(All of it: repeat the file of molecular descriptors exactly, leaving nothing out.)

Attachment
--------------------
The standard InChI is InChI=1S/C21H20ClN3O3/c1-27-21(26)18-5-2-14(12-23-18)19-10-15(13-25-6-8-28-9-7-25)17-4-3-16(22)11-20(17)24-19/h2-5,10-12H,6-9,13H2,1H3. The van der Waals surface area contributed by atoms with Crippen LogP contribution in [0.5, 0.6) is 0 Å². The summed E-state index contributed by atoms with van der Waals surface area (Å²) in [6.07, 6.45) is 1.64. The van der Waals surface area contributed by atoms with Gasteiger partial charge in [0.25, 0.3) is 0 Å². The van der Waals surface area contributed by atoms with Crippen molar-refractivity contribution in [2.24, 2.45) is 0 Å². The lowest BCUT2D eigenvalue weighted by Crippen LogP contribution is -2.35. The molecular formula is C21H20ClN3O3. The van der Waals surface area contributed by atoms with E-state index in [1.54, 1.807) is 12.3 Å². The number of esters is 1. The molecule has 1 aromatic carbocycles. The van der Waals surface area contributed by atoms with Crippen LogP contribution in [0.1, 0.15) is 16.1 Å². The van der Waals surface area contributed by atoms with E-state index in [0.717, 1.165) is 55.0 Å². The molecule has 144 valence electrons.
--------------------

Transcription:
The standard InChI is InChI=1S/C21H20ClN3O3/c1-27-21(26)18-5-2-14(12-23-18)19-10-15(13-25-6-8-28-9-7-25)17-4-3-16(22)11-20(17)24-19/h2-5,10-12H,6-9,13H2,1H3. The van der Waals surface area contributed by atoms with Crippen LogP contribution in [0.5, 0.6) is 0 Å². The summed E-state index contributed by atoms with van der Waals surface area (Å²) in [6.07, 6.45) is 1.64. The van der Waals surface area contributed by atoms with Gasteiger partial charge in [0.25, 0.3) is 0 Å². The van der Waals surface area contributed by atoms with Crippen molar-refractivity contribution in [2.24, 2.45) is 0 Å². The lowest BCUT2D eigenvalue weighted by Crippen LogP contribution is -2.35. The molecular formula is C21H20ClN3O3. The van der Waals surface area contributed by atoms with E-state index in [1.54, 1.807) is 12.3 Å². The number of esters is 1. The molecule has 1 aromatic carbocycles. The van der Waals surface area contributed by atoms with Crippen LogP contribution in [0.1, 0.15) is 16.1 Å². The van der Waals surface area contributed by atoms with E-state index in [0.717, 1.165) is 55.0 Å². The molecule has 144 valence electrons.